Lewis, D., Scott, K. and Tucker, D., 2007, Debris avalanches in Rainbow Creek at Mount Baker, Washington- dating and matrix analysis: Geological Society of America Abstracts with Programs, v. 39, n. 4, p. 66.
Debris avalanches in Rainbow Creek at Mount Baker, Washington- dating and matrix analysis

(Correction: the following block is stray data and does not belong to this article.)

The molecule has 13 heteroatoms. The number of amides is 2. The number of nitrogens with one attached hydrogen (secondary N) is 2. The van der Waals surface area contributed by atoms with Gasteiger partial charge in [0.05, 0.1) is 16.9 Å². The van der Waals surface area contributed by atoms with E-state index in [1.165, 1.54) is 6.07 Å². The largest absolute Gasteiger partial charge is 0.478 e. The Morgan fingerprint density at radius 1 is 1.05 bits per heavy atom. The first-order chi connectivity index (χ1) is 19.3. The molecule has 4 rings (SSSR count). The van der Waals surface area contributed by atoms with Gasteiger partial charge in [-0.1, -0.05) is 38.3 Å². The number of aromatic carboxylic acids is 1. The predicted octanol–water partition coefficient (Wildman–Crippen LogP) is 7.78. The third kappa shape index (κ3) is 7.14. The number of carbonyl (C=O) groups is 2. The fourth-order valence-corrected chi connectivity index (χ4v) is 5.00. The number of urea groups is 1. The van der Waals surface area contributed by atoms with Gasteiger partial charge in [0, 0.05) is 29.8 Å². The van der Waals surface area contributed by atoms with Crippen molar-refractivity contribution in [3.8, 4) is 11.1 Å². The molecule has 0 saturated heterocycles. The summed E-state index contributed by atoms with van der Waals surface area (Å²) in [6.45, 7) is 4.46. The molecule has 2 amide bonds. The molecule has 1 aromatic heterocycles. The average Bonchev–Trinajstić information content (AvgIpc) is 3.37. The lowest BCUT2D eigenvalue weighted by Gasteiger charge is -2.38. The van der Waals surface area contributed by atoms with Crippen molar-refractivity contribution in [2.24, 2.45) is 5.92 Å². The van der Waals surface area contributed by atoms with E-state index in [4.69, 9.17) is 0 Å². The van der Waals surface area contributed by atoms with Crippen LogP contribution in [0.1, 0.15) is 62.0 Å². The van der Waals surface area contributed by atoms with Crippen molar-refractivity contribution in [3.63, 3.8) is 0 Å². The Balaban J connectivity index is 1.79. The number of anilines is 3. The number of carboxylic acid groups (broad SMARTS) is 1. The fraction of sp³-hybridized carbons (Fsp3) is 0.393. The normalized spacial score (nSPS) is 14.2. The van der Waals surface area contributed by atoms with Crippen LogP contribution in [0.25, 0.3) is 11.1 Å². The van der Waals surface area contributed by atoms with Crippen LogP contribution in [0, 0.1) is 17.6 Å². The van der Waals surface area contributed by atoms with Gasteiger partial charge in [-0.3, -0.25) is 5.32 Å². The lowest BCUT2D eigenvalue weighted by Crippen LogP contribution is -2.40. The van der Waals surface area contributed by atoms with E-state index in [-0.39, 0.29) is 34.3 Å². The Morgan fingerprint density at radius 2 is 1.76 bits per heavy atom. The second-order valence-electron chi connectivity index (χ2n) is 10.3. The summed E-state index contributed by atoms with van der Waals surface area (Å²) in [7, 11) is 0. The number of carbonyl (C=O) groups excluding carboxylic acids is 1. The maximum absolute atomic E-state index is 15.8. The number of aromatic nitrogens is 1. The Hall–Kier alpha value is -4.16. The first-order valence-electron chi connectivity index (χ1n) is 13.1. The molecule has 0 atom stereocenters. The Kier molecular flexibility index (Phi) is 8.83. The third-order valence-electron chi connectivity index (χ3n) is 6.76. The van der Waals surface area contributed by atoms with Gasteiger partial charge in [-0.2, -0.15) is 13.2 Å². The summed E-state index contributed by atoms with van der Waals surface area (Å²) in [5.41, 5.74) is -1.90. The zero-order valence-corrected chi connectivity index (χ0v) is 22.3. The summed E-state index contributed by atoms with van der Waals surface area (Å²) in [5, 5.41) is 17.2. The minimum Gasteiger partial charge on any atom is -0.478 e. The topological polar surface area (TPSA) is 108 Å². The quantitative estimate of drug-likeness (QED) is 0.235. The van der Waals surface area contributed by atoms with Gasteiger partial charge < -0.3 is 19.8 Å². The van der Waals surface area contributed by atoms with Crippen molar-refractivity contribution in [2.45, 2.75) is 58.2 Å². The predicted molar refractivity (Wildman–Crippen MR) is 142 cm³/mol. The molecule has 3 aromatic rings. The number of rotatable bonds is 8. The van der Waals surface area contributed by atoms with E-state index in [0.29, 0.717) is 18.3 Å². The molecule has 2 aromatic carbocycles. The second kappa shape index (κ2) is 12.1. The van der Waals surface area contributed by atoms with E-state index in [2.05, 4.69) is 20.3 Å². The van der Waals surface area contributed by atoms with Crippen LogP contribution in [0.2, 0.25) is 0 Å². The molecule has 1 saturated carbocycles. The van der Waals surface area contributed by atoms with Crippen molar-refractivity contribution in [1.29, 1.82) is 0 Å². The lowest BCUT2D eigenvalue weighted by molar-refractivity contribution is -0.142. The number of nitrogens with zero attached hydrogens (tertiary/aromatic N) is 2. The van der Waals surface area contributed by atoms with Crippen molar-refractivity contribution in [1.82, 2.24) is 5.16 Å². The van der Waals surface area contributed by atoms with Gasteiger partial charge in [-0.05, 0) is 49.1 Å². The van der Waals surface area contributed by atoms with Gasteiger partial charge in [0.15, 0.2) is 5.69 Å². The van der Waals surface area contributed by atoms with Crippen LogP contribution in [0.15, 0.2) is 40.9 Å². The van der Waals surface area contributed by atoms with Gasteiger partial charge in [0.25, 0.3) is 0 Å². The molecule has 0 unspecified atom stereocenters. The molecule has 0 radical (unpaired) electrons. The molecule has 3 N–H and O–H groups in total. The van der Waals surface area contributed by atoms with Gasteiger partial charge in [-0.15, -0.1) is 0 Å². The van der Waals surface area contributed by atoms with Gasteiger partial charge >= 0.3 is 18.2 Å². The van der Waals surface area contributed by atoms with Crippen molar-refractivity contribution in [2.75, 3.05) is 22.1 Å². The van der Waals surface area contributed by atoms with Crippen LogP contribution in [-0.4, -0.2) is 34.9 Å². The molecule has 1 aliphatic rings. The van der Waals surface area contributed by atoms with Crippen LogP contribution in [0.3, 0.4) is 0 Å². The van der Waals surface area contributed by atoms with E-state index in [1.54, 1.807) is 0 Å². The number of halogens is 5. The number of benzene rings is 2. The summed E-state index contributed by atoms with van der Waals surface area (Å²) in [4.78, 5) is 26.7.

Mount Baker, one of the youngest stratovolcanoes in the Cascade Range, lies 50 km east of Bellingham, WA. The modern cone began its formation ca. 50,000 years ago on the terranes of several older eruptive centers, one of which erupted the lava that now forms Lava Divide on the east flank of Mount Baker ca. 300,000 years ago. The Mount Baker complex has a long history of slope failures from its flanks. In the late 19th century, approximately 15-20 million m3 of andesitic lava and poorly consolidated lava-flow breccia fell from the north side of Lava Divide into the valley of Rainbow Creek, running 140 m up the opposite valley wall. The deposit, known as the Rainbow Creek debris avalanche, extends 10.5 km through Avalanche Gorge to the confluence of Rainbow and Swift Creeks. Our research focused on two main questions: 1) Why was the debris avalanche so mobile, flowing much farther than a normal alpine debris avalanche? 2) Was there more than one event and what are the date(s)? To answer the first question, we collected matrix samples of the flow at 11 longitudinally dispersed sites and analyzed the sand, silt, and clay content. Additionally, we analyzed outcrop photos to determine the proportion of matrix and the distribution of coarse clasts up to boulder size. We infer that the mobility of the avalanche is due to a high percentage of fine material (8-21% silt and clay) that lubricated the flow. There are two sources of fine particles: material cataclastically disaggregated during the fall from Lava Divide, and clay-rich glacial till (from the Cordilleran Ice Sheet) entrained from the valley floor. To answer the second question, vegetation patterns in a ca.1930-1935 aerial photo suggest a subsequent, smaller avalanche. This has been mapped by Fuller (1980). Dendrochronology, field observations, and the accounts of J. Morovits, a pioneer geologist in the area from 1891-1918, suggest that the main avalanche occurred in 1890-1891. The second avalanche extended from the same source area to a point 4.7 km downstream. A large tree cored within this second flow gave a date of 67 years in 2006. Based on Morovits' departure in 1917 (we believe he would have recorded this event), as well as the tree core, we estimate the date of the second flow as occurring between 1917 (Joe Morovits' departure) and 1932. This date takes into account a 7-year ececis period.